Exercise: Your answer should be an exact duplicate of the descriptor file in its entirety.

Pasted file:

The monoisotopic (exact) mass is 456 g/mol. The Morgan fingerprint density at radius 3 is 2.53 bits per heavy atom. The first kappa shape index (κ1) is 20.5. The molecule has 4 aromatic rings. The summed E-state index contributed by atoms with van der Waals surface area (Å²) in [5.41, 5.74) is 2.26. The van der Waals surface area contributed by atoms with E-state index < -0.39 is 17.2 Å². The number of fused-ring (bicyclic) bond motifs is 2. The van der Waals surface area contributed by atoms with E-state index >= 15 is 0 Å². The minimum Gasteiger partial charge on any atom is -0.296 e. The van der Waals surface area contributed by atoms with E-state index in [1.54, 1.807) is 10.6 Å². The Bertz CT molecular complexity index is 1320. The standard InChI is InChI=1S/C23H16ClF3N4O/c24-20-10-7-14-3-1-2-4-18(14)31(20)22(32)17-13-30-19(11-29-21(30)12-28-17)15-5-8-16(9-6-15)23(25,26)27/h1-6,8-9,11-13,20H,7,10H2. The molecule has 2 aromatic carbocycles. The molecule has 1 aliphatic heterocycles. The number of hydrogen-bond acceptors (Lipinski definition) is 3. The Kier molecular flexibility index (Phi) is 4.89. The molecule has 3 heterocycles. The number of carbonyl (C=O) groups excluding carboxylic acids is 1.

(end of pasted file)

The monoisotopic (exact) mass is 456 g/mol. The Morgan fingerprint density at radius 3 is 2.53 bits per heavy atom. The first kappa shape index (κ1) is 20.5. The molecule has 4 aromatic rings. The summed E-state index contributed by atoms with van der Waals surface area (Å²) in [5.41, 5.74) is 2.26. The van der Waals surface area contributed by atoms with E-state index < -0.39 is 17.2 Å². The number of fused-ring (bicyclic) bond motifs is 2. The van der Waals surface area contributed by atoms with E-state index >= 15 is 0 Å². The minimum Gasteiger partial charge on any atom is -0.296 e. The van der Waals surface area contributed by atoms with E-state index in [1.54, 1.807) is 10.6 Å². The Bertz CT molecular complexity index is 1320. The standard InChI is InChI=1S/C23H16ClF3N4O/c24-20-10-7-14-3-1-2-4-18(14)31(20)22(32)17-13-30-19(11-29-21(30)12-28-17)15-5-8-16(9-6-15)23(25,26)27/h1-6,8-9,11-13,20H,7,10H2. The molecule has 2 aromatic carbocycles. The molecule has 1 aliphatic heterocycles. The number of hydrogen-bond acceptors (Lipinski definition) is 3. The Kier molecular flexibility index (Phi) is 4.89. The molecule has 3 heterocycles. The number of carbonyl (C=O) groups excluding carboxylic acids is 1.